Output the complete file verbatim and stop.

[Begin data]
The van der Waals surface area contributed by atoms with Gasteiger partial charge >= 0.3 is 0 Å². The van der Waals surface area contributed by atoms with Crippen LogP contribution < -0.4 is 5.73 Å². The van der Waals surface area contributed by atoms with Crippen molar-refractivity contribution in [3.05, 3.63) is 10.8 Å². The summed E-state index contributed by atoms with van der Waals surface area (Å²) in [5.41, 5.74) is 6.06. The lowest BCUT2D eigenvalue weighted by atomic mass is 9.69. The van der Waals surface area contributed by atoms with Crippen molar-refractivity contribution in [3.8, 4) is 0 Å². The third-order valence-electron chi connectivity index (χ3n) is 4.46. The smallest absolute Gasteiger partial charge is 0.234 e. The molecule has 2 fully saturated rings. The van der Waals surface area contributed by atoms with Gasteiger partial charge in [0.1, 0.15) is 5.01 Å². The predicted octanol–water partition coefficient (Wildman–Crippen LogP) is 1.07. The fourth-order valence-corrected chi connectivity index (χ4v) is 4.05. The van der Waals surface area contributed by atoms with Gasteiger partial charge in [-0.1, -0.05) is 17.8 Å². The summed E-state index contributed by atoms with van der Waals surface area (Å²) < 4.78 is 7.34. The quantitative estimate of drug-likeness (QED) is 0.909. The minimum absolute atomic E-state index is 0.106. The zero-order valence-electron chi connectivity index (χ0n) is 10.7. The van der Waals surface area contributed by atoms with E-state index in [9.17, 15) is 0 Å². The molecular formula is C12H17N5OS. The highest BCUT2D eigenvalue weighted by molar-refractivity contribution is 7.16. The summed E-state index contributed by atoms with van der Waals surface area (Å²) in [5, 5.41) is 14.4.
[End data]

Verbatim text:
The van der Waals surface area contributed by atoms with Gasteiger partial charge >= 0.3 is 0 Å². The van der Waals surface area contributed by atoms with Crippen LogP contribution < -0.4 is 5.73 Å². The van der Waals surface area contributed by atoms with Crippen molar-refractivity contribution in [3.05, 3.63) is 10.8 Å². The summed E-state index contributed by atoms with van der Waals surface area (Å²) in [5.41, 5.74) is 6.06. The lowest BCUT2D eigenvalue weighted by atomic mass is 9.69. The van der Waals surface area contributed by atoms with Crippen molar-refractivity contribution in [3.8, 4) is 0 Å². The third-order valence-electron chi connectivity index (χ3n) is 4.46. The smallest absolute Gasteiger partial charge is 0.234 e. The molecule has 2 fully saturated rings. The van der Waals surface area contributed by atoms with Gasteiger partial charge in [0.1, 0.15) is 5.01 Å². The predicted octanol–water partition coefficient (Wildman–Crippen LogP) is 1.07. The fourth-order valence-corrected chi connectivity index (χ4v) is 4.05. The van der Waals surface area contributed by atoms with Gasteiger partial charge in [-0.1, -0.05) is 17.8 Å². The summed E-state index contributed by atoms with van der Waals surface area (Å²) < 4.78 is 7.34. The quantitative estimate of drug-likeness (QED) is 0.909. The minimum absolute atomic E-state index is 0.106. The zero-order valence-electron chi connectivity index (χ0n) is 10.7. The van der Waals surface area contributed by atoms with E-state index in [9.17, 15) is 0 Å². The molecular formula is C12H17N5OS. The highest BCUT2D eigenvalue weighted by molar-refractivity contribution is 7.16. The summed E-state index contributed by atoms with van der Waals surface area (Å²) in [5, 5.41) is 14.4.